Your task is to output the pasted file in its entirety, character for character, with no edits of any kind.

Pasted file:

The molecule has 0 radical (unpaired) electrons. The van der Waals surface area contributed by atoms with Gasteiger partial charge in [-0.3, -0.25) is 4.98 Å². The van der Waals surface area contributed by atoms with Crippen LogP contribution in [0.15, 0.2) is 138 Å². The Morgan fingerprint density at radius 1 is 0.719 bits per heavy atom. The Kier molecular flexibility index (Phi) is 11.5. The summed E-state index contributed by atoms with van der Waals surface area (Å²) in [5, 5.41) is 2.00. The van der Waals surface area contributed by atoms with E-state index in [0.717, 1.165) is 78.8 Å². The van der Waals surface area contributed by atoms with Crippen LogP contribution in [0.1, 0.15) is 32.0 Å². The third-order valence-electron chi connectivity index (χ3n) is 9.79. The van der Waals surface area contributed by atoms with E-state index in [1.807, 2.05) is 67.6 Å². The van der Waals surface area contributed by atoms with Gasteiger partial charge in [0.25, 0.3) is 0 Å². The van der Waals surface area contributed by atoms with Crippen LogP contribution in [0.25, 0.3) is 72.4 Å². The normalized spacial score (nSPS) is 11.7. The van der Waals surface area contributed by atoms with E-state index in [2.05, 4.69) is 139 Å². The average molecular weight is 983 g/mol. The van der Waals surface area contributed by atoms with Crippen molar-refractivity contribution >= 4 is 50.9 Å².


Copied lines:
The molecule has 0 radical (unpaired) electrons. The van der Waals surface area contributed by atoms with Gasteiger partial charge in [-0.3, -0.25) is 4.98 Å². The van der Waals surface area contributed by atoms with Crippen LogP contribution in [0.15, 0.2) is 138 Å². The Morgan fingerprint density at radius 1 is 0.719 bits per heavy atom. The Kier molecular flexibility index (Phi) is 11.5. The summed E-state index contributed by atoms with van der Waals surface area (Å²) in [5, 5.41) is 2.00. The van der Waals surface area contributed by atoms with E-state index in [0.717, 1.165) is 78.8 Å². The van der Waals surface area contributed by atoms with Crippen LogP contribution in [0.1, 0.15) is 32.0 Å². The third-order valence-electron chi connectivity index (χ3n) is 9.79. The van der Waals surface area contributed by atoms with E-state index in [1.807, 2.05) is 67.6 Å². The van der Waals surface area contributed by atoms with Gasteiger partial charge in [0.25, 0.3) is 0 Å². The van der Waals surface area contributed by atoms with Crippen LogP contribution in [0.25, 0.3) is 72.4 Å². The normalized spacial score (nSPS) is 11.7. The van der Waals surface area contributed by atoms with E-state index in [2.05, 4.69) is 139 Å². The average molecular weight is 983 g/mol. The van der Waals surface area contributed by atoms with Crippen molar-refractivity contribution >= 4 is 50.9 Å².